GPS systems are being used to register new refugee camps and target relief in Lebanon’s Bekaa Valley
Thousands of “hidden” refugees who arrived in Lebanon unnoticed are being registered by smartphone. The British taxpayer-supported initiative aims to ensure that vulnerable victims of the Syrian conflict are not left without help.
Among those found was an elderly man whose right leg was blown off by a rocket. He was discovered sitting incapacitated in his family’s tent. Hundreds of children living without access to education, healthcare and protection from potential abuse have also been discovered as part of a “mapping” exercise. The initiative, which is being conducted in Lebanon’s Bekaa Valley by emergency relief charity Medair, began because of the large number of improvised refugee encampments which have been springing up across the country.
Unlike in Jordan, where many fleeing Syria live in large, state-authorised camps, most refugees in Lebanon rent small farmland plots from landowners wanting cash or agricultural labour. Many arrive without being registered at the border, creating an absence of information about where refugees are living, and in what numbers.
That makes it harder to co-ordinate relief efforts and leaves aid agencies unable to ensure that resources are targeted at the most needy.
To address the problems, the European Commission Humanitarian Organisation, which is funded by Britain and other EU governments, has asked Medair to map the settlements.
For Reine Hanna, a 24-year-old Lebanese computer technology graduate who joined Medair this summer to carry out the work, the task is simple, but vital. “We found nine new settlements yesterday,” she said. “People are arriving all the time and we need to know where they are so help can be given and to stop duplication.
“Some places are getting help from more than one organisation because there aren’t proper records and when they’re visited they say no one has been when they have. Other places are getting nothing because they are not recorded. So this is about improving co-ordination and making sure money is spent on people who need it most.”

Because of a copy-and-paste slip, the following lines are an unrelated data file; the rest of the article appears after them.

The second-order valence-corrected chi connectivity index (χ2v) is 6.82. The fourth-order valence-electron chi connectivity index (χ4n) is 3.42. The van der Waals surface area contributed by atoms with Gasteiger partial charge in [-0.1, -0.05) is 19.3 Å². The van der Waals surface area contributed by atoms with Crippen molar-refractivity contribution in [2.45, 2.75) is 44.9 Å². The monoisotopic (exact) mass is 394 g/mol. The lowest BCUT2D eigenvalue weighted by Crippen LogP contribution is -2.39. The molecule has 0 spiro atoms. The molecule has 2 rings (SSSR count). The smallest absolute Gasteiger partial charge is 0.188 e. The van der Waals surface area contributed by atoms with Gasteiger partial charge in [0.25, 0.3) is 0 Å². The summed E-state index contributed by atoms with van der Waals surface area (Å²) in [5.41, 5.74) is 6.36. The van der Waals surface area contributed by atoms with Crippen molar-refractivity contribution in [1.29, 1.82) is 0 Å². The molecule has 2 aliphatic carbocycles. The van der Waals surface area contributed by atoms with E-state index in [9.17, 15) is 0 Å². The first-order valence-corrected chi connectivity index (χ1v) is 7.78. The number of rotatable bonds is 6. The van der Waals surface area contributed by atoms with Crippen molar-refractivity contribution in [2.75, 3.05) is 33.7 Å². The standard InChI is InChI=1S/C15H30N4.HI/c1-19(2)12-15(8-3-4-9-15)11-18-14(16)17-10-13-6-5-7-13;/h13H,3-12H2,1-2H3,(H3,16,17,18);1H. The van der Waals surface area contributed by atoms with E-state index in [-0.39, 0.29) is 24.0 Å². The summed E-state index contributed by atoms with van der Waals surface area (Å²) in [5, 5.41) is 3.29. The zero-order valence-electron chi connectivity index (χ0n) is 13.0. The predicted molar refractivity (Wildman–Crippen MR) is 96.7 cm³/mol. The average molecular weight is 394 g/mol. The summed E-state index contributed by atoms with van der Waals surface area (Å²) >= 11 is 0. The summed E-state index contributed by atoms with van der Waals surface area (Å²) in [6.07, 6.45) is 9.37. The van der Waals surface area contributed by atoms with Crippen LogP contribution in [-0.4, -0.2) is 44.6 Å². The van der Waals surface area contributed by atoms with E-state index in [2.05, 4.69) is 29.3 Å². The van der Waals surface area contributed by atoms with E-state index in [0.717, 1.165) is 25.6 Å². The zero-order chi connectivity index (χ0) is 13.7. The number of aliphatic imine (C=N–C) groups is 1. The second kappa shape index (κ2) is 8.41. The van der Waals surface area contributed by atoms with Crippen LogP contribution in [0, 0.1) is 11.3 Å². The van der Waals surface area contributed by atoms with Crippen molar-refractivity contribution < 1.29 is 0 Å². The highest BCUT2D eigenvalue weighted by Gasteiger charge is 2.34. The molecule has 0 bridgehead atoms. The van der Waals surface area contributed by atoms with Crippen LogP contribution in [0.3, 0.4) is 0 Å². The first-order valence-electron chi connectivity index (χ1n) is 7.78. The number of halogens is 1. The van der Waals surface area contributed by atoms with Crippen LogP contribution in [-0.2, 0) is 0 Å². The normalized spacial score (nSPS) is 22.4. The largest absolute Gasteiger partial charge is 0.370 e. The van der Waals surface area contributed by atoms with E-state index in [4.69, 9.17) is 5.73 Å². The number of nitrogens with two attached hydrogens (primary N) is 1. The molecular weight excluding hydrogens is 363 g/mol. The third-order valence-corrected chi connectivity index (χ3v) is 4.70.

At each settlement Ms Hanna joins the local “shaweesh”, or community leader, to count the number of tents and refugees. She logs the information and the settlement’s GPS co-ordinates on her phone and transmits it directly to a UN database.
The value of the work becomes apparent as her team arrives at one tent and finds 70-year-old Khaled al Saho sitting on the floor displaying the stump of his right leg. It was amputated above the knee after a rocket crashed into his home in the Syrian town of Idlib five months ago.
He arrived in the settlement two days ago and has to be carried to the lavatory by his sons. One of Ms Hanna’s colleagues notes details of his injury and location so that his case can be referred to specialist charity Handicap International.
In each newly discovered settlement, children appear in large numbers. With Lebanese schools unable or unwilling to admit Syrian children, and aid agency provision limited, few are receiving education. Many work instead. At one empty tent, for example, Ms Hanna is told by the shaweesh that the parents and their children, the youngest of whom is 10, are all out working.
Some children are given jobs herding sheep, chopping wood or helping in the fields. The visual impression is confirmed by official statistics. A recent report by the European Commission Humanitarian Organisation, which is funding Medair’s work in Lebanon, said that more than half of those who have fled Syria are children.
Other assessments show that most are of primary age. Pinpointing their location will not, on its own, solve such problems. But as Ms Hanna explains to those in the latest new settlement, it is an essential first step to addressing their plight.